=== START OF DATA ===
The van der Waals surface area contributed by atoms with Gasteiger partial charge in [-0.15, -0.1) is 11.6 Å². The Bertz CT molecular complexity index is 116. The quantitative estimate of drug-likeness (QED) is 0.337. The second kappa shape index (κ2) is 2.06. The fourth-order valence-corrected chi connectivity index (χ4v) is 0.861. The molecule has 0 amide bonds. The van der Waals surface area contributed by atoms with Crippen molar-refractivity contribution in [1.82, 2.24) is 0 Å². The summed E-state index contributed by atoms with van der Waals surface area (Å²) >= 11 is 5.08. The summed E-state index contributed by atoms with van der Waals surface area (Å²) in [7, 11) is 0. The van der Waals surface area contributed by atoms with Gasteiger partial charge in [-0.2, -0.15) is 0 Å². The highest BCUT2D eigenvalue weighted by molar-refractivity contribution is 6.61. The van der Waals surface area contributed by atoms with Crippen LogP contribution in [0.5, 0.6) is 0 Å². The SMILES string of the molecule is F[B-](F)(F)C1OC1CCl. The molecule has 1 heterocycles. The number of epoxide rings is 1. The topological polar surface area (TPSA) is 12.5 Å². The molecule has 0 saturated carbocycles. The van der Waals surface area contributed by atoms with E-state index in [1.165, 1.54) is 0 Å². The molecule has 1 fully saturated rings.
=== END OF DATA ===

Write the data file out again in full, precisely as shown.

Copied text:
The van der Waals surface area contributed by atoms with Gasteiger partial charge in [-0.15, -0.1) is 11.6 Å². The Bertz CT molecular complexity index is 116. The quantitative estimate of drug-likeness (QED) is 0.337. The second kappa shape index (κ2) is 2.06. The fourth-order valence-corrected chi connectivity index (χ4v) is 0.861. The molecule has 0 amide bonds. The van der Waals surface area contributed by atoms with Crippen molar-refractivity contribution in [1.82, 2.24) is 0 Å². The summed E-state index contributed by atoms with van der Waals surface area (Å²) >= 11 is 5.08. The summed E-state index contributed by atoms with van der Waals surface area (Å²) in [7, 11) is 0. The van der Waals surface area contributed by atoms with Gasteiger partial charge in [-0.2, -0.15) is 0 Å². The highest BCUT2D eigenvalue weighted by molar-refractivity contribution is 6.61. The van der Waals surface area contributed by atoms with Crippen LogP contribution in [0.5, 0.6) is 0 Å². The SMILES string of the molecule is F[B-](F)(F)C1OC1CCl. The molecule has 1 heterocycles. The number of epoxide rings is 1. The topological polar surface area (TPSA) is 12.5 Å². The molecule has 0 saturated carbocycles. The van der Waals surface area contributed by atoms with E-state index in [1.165, 1.54) is 0 Å². The molecule has 1 fully saturated rings.